The United Nations Interim Force In Lebanon (UNIFIL) commemorates the International Day of Peace by releasing doves, a symbol of peace.
The United Nations Interim Force In Lebanon (UNIFIL) commemorates the International Day of Peace by releasing doves, a symbol of peace. UN Photo/Pasqual Gorriz

United in differences and diversity

Living together in peace is all about accepting differences and having the ability to listen to, recognize, respect and appreciate others, as well as living in a peaceful and united way.

The UN General-Assembly, in its resolution 72/130, declared 16 May the International Day of Living Together in Peace, as a means of regularly mobilizing the efforts of the international community to promote peace, tolerance, inclusion, understanding and solidarity. The Day aims to uphold the desire to live and act together, united in differences and diversity, in order to build a sustainable world of peace, solidarity and harmony.

The Day invites countries to further promote reconciliation to help to ensure peace and sustainable development, including by working with communities, faith leaders and other relevant actors, through reconciliatory measures and acts of service and by encouraging forgiveness and compassion among individuals.

Background

Following the devastation of the Second World War, the United Nations was established to save succeeding generations from the scourge of war. One of its purposes is to achieve international cooperation in solving international problems, including by promoting and encouraging respect for human rights and for fundamental freedoms for all without distinction as to race, sex, language or religion.

In 1997, the General-Assembly proclaimed - by its resolution 52/15 — the year 2000 as the "International Year for a Culture of Peace". In 1998, it proclaimed the period 2001-2010 as the "International Decade for a Culture of Peace and Non-Violence for Children of the World."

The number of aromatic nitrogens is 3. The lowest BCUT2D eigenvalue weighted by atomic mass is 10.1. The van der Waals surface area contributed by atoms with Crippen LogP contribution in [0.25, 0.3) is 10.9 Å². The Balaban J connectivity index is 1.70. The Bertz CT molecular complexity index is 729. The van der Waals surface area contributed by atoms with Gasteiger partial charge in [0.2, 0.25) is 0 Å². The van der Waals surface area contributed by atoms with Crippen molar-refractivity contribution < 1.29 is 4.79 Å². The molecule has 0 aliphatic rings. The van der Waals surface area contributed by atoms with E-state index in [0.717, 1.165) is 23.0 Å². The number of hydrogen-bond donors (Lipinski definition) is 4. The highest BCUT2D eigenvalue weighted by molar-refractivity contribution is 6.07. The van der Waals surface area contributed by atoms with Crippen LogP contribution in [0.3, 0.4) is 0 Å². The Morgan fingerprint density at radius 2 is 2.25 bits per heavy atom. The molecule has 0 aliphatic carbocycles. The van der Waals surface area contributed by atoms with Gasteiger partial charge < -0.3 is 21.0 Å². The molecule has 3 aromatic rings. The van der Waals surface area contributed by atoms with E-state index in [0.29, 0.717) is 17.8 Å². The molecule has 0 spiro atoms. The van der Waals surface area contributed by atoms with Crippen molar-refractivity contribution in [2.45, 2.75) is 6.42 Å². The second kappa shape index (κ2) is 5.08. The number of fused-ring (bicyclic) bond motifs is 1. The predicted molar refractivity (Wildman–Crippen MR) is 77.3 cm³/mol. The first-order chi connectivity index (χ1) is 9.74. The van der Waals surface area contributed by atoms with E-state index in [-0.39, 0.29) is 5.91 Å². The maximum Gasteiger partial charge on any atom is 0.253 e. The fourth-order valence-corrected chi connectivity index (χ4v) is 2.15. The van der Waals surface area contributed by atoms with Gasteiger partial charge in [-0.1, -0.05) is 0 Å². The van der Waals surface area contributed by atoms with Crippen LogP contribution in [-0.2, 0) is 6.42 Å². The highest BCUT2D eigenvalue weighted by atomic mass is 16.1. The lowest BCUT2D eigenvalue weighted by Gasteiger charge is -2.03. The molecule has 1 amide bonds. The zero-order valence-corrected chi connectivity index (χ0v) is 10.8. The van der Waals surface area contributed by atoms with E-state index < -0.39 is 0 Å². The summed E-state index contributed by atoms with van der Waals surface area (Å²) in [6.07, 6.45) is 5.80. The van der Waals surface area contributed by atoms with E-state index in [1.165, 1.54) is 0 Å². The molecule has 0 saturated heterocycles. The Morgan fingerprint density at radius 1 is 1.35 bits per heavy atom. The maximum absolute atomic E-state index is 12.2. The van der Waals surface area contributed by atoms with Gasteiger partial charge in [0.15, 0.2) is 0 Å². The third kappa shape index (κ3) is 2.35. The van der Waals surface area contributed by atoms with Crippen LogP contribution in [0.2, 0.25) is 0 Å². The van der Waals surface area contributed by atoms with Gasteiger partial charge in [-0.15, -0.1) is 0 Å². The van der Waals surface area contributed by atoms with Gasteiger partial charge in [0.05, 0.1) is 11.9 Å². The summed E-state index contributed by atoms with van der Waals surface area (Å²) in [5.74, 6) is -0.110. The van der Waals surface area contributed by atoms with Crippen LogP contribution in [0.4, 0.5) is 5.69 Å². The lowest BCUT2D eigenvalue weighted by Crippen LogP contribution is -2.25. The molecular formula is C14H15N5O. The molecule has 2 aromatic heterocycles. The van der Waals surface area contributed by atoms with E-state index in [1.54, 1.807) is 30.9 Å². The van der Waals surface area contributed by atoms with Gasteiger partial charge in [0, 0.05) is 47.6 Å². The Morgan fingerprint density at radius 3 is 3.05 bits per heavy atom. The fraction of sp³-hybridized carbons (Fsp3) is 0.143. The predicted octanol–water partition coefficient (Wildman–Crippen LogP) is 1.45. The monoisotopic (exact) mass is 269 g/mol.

In 1999, The General-Assembly adopted, by resolution 53/243, the Declaration and Programme of Action on a Culture of Peace, which serves as the universal mandate for the international community, particularly the United Nations system, to promote a culture of peace and non-violence that benefits all of humanity, including future generations.

The declaration came about as a result of the long-held and cherished concept — contained within the Constitution of UNESCO — that "since wars begin in the minds of men, it is in the minds of men that the defenses of peace must be constructed." The Declaration embraces the principle that peace is not merely the absence of conflict, but also requires a positive, dynamic participatory process, in which dialogue is encouraged and conflicts are resolved in a spirit of mutual understanding and cooperation.

The Declaration also recognizes that to fulfill such an aspiration, there is a need to eliminate all forms of discrimination and intolerance, including those based on race, color, sex, language, religion, political or other opinion, national, ethnic or social origin, property, disability, birth or other status.

 UN peacekeepers in the Democratic Republic of the Congo

Saving future generations from the scourge of war was the main motivation for creating the United Nations, whose founders lived through the devastation of two world wars. Since its creation, the UN has often been called upon to prevent disputes from escalating into war, or to help restore peace following the outbreak of armed conflict, and to promote lasting peace in societies emerging from wars.

 

 

International days are occasions to educate the public on issues of concern, to mobilize political will and resources to address global problems, and to celebrate and reinforce achievements of humanity. The existence of international days predates the establishment of the United Nations, but the UN has embraced them as a powerful advocacy tool. We also mark other UN observances.